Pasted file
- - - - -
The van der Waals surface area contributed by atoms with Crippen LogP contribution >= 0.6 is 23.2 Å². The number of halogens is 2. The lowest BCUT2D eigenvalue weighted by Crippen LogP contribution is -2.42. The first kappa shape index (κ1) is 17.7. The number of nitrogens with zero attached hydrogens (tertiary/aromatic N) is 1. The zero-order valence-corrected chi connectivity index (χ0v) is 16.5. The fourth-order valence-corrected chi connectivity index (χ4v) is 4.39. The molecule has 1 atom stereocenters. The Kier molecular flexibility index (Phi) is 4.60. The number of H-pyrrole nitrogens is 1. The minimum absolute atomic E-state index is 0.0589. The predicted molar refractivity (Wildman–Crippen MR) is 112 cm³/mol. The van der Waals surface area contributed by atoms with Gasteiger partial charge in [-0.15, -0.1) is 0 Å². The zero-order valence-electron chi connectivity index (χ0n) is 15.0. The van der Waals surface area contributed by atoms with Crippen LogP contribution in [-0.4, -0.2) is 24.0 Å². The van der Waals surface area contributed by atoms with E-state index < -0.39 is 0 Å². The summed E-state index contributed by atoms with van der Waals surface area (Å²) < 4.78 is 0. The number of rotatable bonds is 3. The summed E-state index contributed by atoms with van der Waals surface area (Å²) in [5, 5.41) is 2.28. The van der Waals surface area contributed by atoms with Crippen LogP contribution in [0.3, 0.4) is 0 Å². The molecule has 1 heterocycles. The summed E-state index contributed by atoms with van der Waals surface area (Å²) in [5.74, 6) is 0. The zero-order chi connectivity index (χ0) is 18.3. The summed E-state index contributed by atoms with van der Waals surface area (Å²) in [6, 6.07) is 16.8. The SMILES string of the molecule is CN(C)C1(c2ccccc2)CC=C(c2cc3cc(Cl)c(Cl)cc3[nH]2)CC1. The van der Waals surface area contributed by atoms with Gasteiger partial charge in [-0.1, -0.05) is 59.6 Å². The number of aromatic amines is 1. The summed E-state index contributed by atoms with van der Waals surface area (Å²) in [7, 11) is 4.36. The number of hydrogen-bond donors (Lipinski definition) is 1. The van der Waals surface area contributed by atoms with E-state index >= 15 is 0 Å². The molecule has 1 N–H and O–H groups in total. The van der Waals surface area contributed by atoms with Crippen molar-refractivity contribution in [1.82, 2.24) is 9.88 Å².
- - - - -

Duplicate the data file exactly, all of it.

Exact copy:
The van der Waals surface area contributed by atoms with Crippen LogP contribution >= 0.6 is 23.2 Å². The number of halogens is 2. The lowest BCUT2D eigenvalue weighted by Crippen LogP contribution is -2.42. The first kappa shape index (κ1) is 17.7. The number of nitrogens with zero attached hydrogens (tertiary/aromatic N) is 1. The zero-order valence-corrected chi connectivity index (χ0v) is 16.5. The fourth-order valence-corrected chi connectivity index (χ4v) is 4.39. The molecule has 1 atom stereocenters. The Kier molecular flexibility index (Phi) is 4.60. The number of H-pyrrole nitrogens is 1. The minimum absolute atomic E-state index is 0.0589. The predicted molar refractivity (Wildman–Crippen MR) is 112 cm³/mol. The van der Waals surface area contributed by atoms with Gasteiger partial charge in [-0.15, -0.1) is 0 Å². The zero-order valence-electron chi connectivity index (χ0n) is 15.0. The van der Waals surface area contributed by atoms with Crippen LogP contribution in [-0.4, -0.2) is 24.0 Å². The van der Waals surface area contributed by atoms with E-state index < -0.39 is 0 Å². The summed E-state index contributed by atoms with van der Waals surface area (Å²) < 4.78 is 0. The number of rotatable bonds is 3. The summed E-state index contributed by atoms with van der Waals surface area (Å²) in [5, 5.41) is 2.28. The van der Waals surface area contributed by atoms with Crippen LogP contribution in [0.3, 0.4) is 0 Å². The molecule has 1 heterocycles. The summed E-state index contributed by atoms with van der Waals surface area (Å²) in [5.74, 6) is 0. The zero-order chi connectivity index (χ0) is 18.3. The summed E-state index contributed by atoms with van der Waals surface area (Å²) in [6, 6.07) is 16.8. The SMILES string of the molecule is CN(C)C1(c2ccccc2)CC=C(c2cc3cc(Cl)c(Cl)cc3[nH]2)CC1. The van der Waals surface area contributed by atoms with Gasteiger partial charge in [-0.1, -0.05) is 59.6 Å². The number of aromatic amines is 1. The summed E-state index contributed by atoms with van der Waals surface area (Å²) in [7, 11) is 4.36. The number of hydrogen-bond donors (Lipinski definition) is 1. The van der Waals surface area contributed by atoms with E-state index >= 15 is 0 Å². The molecule has 1 N–H and O–H groups in total. The van der Waals surface area contributed by atoms with Crippen molar-refractivity contribution in [1.82, 2.24) is 9.88 Å².